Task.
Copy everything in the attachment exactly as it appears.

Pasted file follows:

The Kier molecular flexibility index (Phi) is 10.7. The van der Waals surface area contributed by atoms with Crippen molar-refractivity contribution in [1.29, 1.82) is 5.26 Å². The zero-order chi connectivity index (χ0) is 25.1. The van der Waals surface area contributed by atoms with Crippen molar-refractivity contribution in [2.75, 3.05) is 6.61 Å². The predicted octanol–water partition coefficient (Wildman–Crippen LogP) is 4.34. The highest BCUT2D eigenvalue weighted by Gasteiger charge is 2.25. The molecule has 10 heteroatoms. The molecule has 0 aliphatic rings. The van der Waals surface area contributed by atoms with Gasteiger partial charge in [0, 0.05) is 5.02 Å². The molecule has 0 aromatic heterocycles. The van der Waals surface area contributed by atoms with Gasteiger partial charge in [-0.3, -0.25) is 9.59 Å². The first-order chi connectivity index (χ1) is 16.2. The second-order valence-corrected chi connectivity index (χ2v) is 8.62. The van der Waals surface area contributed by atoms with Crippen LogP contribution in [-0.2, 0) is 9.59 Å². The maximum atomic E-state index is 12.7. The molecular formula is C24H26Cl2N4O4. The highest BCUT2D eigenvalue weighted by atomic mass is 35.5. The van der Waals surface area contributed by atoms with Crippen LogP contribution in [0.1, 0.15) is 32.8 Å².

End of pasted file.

The Kier molecular flexibility index (Phi) is 10.7. The van der Waals surface area contributed by atoms with Crippen molar-refractivity contribution in [1.29, 1.82) is 5.26 Å². The zero-order chi connectivity index (χ0) is 25.1. The van der Waals surface area contributed by atoms with Crippen molar-refractivity contribution in [2.75, 3.05) is 6.61 Å². The predicted octanol–water partition coefficient (Wildman–Crippen LogP) is 4.34. The highest BCUT2D eigenvalue weighted by Gasteiger charge is 2.25. The molecule has 10 heteroatoms. The molecule has 0 aliphatic rings. The van der Waals surface area contributed by atoms with Gasteiger partial charge in [0, 0.05) is 5.02 Å². The molecule has 0 aromatic heterocycles. The van der Waals surface area contributed by atoms with Gasteiger partial charge in [-0.3, -0.25) is 9.59 Å². The first-order chi connectivity index (χ1) is 16.2. The second-order valence-corrected chi connectivity index (χ2v) is 8.62. The van der Waals surface area contributed by atoms with Crippen LogP contribution in [-0.2, 0) is 9.59 Å². The maximum atomic E-state index is 12.7. The molecular formula is C24H26Cl2N4O4. The highest BCUT2D eigenvalue weighted by atomic mass is 35.5. The van der Waals surface area contributed by atoms with Crippen LogP contribution in [0.1, 0.15) is 32.8 Å².